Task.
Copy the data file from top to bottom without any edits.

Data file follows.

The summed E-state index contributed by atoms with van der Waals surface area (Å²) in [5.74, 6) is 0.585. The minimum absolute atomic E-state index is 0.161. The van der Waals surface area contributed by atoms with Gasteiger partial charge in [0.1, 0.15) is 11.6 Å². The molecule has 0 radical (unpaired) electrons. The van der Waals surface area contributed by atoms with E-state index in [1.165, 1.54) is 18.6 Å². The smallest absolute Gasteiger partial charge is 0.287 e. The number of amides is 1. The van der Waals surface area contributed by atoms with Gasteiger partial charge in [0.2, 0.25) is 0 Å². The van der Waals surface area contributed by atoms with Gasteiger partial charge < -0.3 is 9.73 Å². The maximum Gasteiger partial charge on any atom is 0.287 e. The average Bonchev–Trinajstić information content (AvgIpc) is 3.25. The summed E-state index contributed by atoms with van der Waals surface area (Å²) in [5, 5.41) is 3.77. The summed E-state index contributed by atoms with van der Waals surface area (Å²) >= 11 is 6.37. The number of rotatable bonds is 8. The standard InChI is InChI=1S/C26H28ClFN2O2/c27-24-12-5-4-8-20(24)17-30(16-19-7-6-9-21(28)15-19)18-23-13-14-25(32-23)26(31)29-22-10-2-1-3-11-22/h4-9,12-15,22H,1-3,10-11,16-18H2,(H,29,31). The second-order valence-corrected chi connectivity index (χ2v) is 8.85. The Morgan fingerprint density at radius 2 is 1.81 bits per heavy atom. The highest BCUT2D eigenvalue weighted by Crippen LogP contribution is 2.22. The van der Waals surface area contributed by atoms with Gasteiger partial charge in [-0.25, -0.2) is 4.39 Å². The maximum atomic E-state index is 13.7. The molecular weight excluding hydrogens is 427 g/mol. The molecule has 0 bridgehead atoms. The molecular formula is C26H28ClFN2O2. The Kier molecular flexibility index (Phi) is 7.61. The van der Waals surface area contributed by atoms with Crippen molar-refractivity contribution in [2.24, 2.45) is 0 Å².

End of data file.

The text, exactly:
The summed E-state index contributed by atoms with van der Waals surface area (Å²) in [5.74, 6) is 0.585. The minimum absolute atomic E-state index is 0.161. The van der Waals surface area contributed by atoms with Gasteiger partial charge in [0.1, 0.15) is 11.6 Å². The molecule has 0 radical (unpaired) electrons. The van der Waals surface area contributed by atoms with E-state index in [1.165, 1.54) is 18.6 Å². The smallest absolute Gasteiger partial charge is 0.287 e. The number of amides is 1. The van der Waals surface area contributed by atoms with Gasteiger partial charge in [0.2, 0.25) is 0 Å². The van der Waals surface area contributed by atoms with Gasteiger partial charge < -0.3 is 9.73 Å². The maximum Gasteiger partial charge on any atom is 0.287 e. The average Bonchev–Trinajstić information content (AvgIpc) is 3.25. The summed E-state index contributed by atoms with van der Waals surface area (Å²) in [5, 5.41) is 3.77. The summed E-state index contributed by atoms with van der Waals surface area (Å²) >= 11 is 6.37. The number of rotatable bonds is 8. The standard InChI is InChI=1S/C26H28ClFN2O2/c27-24-12-5-4-8-20(24)17-30(16-19-7-6-9-21(28)15-19)18-23-13-14-25(32-23)26(31)29-22-10-2-1-3-11-22/h4-9,12-15,22H,1-3,10-11,16-18H2,(H,29,31). The second-order valence-corrected chi connectivity index (χ2v) is 8.85. The Morgan fingerprint density at radius 2 is 1.81 bits per heavy atom. The highest BCUT2D eigenvalue weighted by Crippen LogP contribution is 2.22. The van der Waals surface area contributed by atoms with Gasteiger partial charge in [-0.25, -0.2) is 4.39 Å². The maximum atomic E-state index is 13.7. The molecular weight excluding hydrogens is 427 g/mol. The molecule has 0 bridgehead atoms. The molecular formula is C26H28ClFN2O2. The Kier molecular flexibility index (Phi) is 7.61. The van der Waals surface area contributed by atoms with Crippen molar-refractivity contribution in [2.24, 2.45) is 0 Å².